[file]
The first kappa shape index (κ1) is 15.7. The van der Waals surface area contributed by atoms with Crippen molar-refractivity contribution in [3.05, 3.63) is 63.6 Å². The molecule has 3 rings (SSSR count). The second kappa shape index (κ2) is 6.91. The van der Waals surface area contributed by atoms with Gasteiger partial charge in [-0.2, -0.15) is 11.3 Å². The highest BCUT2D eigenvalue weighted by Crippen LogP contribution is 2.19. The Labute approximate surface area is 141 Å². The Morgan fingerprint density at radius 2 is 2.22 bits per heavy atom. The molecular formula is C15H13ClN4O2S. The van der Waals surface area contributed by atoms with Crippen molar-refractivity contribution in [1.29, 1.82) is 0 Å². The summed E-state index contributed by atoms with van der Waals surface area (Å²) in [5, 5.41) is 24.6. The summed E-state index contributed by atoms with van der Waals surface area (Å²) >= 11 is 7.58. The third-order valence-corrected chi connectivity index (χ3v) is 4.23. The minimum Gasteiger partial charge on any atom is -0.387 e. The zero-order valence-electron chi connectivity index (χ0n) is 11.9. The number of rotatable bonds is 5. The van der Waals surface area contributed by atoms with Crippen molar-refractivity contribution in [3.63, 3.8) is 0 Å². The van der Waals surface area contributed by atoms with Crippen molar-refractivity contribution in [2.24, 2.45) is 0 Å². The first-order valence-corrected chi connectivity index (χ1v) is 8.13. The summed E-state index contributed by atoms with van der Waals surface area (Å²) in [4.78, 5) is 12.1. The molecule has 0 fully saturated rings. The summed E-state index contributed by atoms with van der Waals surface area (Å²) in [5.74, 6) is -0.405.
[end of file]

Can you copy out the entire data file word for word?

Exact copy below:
The first kappa shape index (κ1) is 15.7. The van der Waals surface area contributed by atoms with Crippen molar-refractivity contribution in [3.05, 3.63) is 63.6 Å². The molecule has 3 rings (SSSR count). The second kappa shape index (κ2) is 6.91. The van der Waals surface area contributed by atoms with Gasteiger partial charge in [-0.2, -0.15) is 11.3 Å². The highest BCUT2D eigenvalue weighted by Crippen LogP contribution is 2.19. The Labute approximate surface area is 141 Å². The Morgan fingerprint density at radius 2 is 2.22 bits per heavy atom. The molecular formula is C15H13ClN4O2S. The van der Waals surface area contributed by atoms with Crippen molar-refractivity contribution in [1.29, 1.82) is 0 Å². The summed E-state index contributed by atoms with van der Waals surface area (Å²) in [5, 5.41) is 24.6. The summed E-state index contributed by atoms with van der Waals surface area (Å²) >= 11 is 7.58. The third-order valence-corrected chi connectivity index (χ3v) is 4.23. The minimum Gasteiger partial charge on any atom is -0.387 e. The zero-order valence-electron chi connectivity index (χ0n) is 11.9. The number of rotatable bonds is 5. The van der Waals surface area contributed by atoms with Crippen molar-refractivity contribution in [3.63, 3.8) is 0 Å². The van der Waals surface area contributed by atoms with Crippen molar-refractivity contribution in [2.24, 2.45) is 0 Å². The first-order valence-corrected chi connectivity index (χ1v) is 8.13. The summed E-state index contributed by atoms with van der Waals surface area (Å²) in [4.78, 5) is 12.1. The molecule has 0 fully saturated rings. The summed E-state index contributed by atoms with van der Waals surface area (Å²) in [5.74, 6) is -0.405.